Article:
Operation of the Door Latch Release Lever
The hole in the lock end housing allows the plunger to pass through when it is correctly aligned, which is when the door is unlocked. At which point, the plunger ears will be engaged with cut outs in the end of the barrel. Pressing the button will push the barrel inwards and with it the plunger. The plunger passes through the housing until it hits the latch release lever allowing the door to be opened.

In the locked state, the plunger ears are aligned with slots running the length of the rear part of the lock barrel. This time, when the button is pressed and the lock barrel moves inward, it simply slides past the plunger and the release lever is not activated.

Rebuilding the locks
The first issue was only one key was provided which only operated the drivers door and not the passenger door or glove box. So the both door locks must have been changed at some point in time. I could live with having a separate key for the glove box but it would become annoying for the doors.

Unfortunately replacement sets of matching lock barrels haven’t been available for a number of years. After quite a bit of searching I found a classic car lock specialist who could replace the wafers to produce a pair of matching barrels. A couple of days after sending them, a match pair were returned.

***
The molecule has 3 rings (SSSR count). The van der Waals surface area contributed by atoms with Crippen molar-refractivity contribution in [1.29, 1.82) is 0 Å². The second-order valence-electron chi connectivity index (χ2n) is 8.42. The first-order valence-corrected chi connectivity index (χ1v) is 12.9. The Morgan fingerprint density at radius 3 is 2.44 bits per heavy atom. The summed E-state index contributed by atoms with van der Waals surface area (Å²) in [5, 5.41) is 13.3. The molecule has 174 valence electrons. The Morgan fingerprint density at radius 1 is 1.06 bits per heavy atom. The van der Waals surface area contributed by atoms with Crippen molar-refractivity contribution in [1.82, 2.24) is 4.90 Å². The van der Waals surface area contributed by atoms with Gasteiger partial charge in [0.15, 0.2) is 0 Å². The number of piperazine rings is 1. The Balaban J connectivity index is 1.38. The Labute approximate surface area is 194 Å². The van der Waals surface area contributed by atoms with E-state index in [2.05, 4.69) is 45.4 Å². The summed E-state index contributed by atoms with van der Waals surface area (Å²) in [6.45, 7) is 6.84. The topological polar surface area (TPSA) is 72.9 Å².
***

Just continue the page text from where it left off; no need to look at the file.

By chance, a month or so later, a friend contacted me asking about replacement locks on behalf their friend who has an E-Type out in Harare (their car was first registered in Zimbabwe on 6 January 1970, only 5 days after mine was registered!). I mentioned they’d been unavailable for some time and the hassle I’d had with the locks. When he made some enquiries with SNG Barret, complete barrel sets including the boot and glove box were available and had just come back in stock, for little more than I paid to get mine matched – another case of poor timing on my front!!

With the lock internals removed, the handles and push buttons were sent away for re-chroming. Overall I was pleased with chroming work, except for the handle and push buttons as the plating process had deposited too much material (I think this is quite a common problem). This stopped the buttons from moving once inserted into the handles and also stopped the barrels from being inserted into the buttons.

They were sent back but even when the returned the fit wasn’t good so I carefully removed some material from the inside of the handle with a Dremel. Not only that but I’d accidentally left one of the retaining pins in the button for safe keeping. It was then firmly re-chromed in situ and was not that easy to drift out. I can hardly complain about that as it was my fault!

Stoneleigh is a great place for picking up obscure parts such as a new lock housingOther immediate issues were one of the alloy lock housings had broken around one of its mounting holes and the inner washer, inserted before the large spring, was missing.